“Stafford is a superb researcher and has a feel for when ‘secret’ means ‘significant’ and when it did not... This fascinating book is, among other things, a useful reminder of how complicated the Grand Alliance actually was.”
New York Times
“Stafford has the precious gift of making technical subjects easy to follow... This is most readable history.”
“An intriguing book which makes a very good read.”
At the very heart of the special relationship between Britain and the United States lies an extraordinary sharing of secret intelligence. This unique alliance was built during the Second World War thanks largely to the close relationship forged between the United States’ President Franklin D. Roosevelt and Britain’s wartime Prime Minister Winston Churchill.
As the two leaders communicated almost daily by secret telegram and telephone, personal meetings and messages through intermediaries to develop an unprecedented level of trust, so their respective intelligences agencies began to share their closely guarded secrets in the fields of code breaking, human intelligence, and secret operations.
Yet simultaneously each national leader sought to protect and advance his own country’s interests and thus on occasion withhold rather than share his secrets. How Roosevelt and Churchill managed this delicate task and yet still laid the foundations of the closest intelligence relationship between two nations the world has ever known lies at the heart of this gripping narrative.
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David Stafford is an historian and former diplomat who has written extensively on espionage, intelligence, Churchill, and the Second World War. The former Project Director at the Centre for The Study of the Two World Wars at the University of Edinburgh, he is now an Honorary Fellow of the University and an Adjunct Professor at the University of Victoria in British Columbia, where he and his wife now live. In April 2005 he was appointed by the Prime Minister to write the official history of SOE in Italy, which was published by the Bodley Head in March 2011.From AudioFile:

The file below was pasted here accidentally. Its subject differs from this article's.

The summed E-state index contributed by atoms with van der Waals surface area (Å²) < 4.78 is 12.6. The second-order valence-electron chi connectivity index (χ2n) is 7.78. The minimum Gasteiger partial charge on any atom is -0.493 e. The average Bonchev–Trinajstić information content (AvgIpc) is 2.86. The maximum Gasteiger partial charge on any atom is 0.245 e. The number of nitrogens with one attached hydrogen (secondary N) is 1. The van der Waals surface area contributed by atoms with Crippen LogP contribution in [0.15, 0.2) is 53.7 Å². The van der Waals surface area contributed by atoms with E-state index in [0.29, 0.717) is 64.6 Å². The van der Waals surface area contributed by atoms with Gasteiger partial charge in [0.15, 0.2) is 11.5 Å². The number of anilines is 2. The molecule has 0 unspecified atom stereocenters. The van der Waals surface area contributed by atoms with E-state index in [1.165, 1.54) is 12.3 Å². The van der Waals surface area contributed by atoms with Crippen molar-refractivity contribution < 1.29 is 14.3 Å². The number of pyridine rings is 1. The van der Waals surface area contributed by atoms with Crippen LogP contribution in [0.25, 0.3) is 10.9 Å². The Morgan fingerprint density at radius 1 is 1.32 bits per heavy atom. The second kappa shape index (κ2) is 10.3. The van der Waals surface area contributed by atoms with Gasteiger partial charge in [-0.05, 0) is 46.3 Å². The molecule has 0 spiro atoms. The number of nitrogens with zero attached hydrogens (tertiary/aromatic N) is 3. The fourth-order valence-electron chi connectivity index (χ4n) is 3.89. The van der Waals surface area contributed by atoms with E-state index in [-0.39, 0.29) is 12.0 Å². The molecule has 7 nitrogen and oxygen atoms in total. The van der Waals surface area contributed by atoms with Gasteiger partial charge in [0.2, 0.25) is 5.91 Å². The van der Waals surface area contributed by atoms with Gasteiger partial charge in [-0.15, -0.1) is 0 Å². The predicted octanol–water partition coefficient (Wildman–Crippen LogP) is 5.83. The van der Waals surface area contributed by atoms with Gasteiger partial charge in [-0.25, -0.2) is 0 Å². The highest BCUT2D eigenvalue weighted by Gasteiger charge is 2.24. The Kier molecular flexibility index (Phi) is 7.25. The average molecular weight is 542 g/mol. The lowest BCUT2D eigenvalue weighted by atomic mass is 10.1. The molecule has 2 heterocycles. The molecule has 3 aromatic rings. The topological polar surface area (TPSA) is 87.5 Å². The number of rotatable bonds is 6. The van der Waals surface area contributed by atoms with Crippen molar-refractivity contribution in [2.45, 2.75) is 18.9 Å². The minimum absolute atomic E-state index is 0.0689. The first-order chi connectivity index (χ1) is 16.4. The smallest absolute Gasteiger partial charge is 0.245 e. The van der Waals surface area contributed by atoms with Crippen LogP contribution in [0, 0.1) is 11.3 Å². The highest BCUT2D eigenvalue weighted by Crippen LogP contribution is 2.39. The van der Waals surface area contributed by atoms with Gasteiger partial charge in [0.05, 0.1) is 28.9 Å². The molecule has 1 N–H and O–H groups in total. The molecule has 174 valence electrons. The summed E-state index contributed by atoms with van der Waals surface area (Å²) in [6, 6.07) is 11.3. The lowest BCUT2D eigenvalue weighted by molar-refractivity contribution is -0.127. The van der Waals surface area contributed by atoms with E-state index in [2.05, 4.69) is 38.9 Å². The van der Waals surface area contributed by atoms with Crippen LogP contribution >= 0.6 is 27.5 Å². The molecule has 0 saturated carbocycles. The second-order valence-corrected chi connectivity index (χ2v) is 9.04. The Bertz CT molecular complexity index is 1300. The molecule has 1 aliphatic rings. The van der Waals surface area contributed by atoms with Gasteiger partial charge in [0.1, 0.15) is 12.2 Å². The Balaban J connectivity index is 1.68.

The much vaunted cooperation between Great Britain and the United States during WWII has long been due for reassessment, and this study of the intelligence services of both countries may signal its start. Stafford's close examination suggests as much competition as cooperation, for the ambitions of both leaders--Roosevelt and Churchill--and their national interests, beyond winning the war, were largely incompatible. In a forceful narration Richard McGonagle produces near lifelike imitations of the two men--the urbane, upper-Hudson Roosevelt and the gravelly, sardonic Churchill--that at times brim over with their delight in each other and their work. Underneath, however, boils a tension that always threatens to break out, as the two try to balance the competing demands of their intelligence services against common strategic interests. In a voice familiar to those of us who cut our teeth on TV documentaries like "Victory at Sea," McGonagle recreates those tense moments between Allies whose secret interests were worlds apart, yet who nonetheless assembled the most effective spy network in the history of the world. P.E.F. © AudioFile 2002, Portland, Maine-- Copyright © AudioFile, Portland, Maine
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Descripción Abacus, 2000. New Edition. Estado de conservación: new. 1st trade edition paperback new condition. In stock shipped from our UK warehouse. Nº de ref. de la librería 41386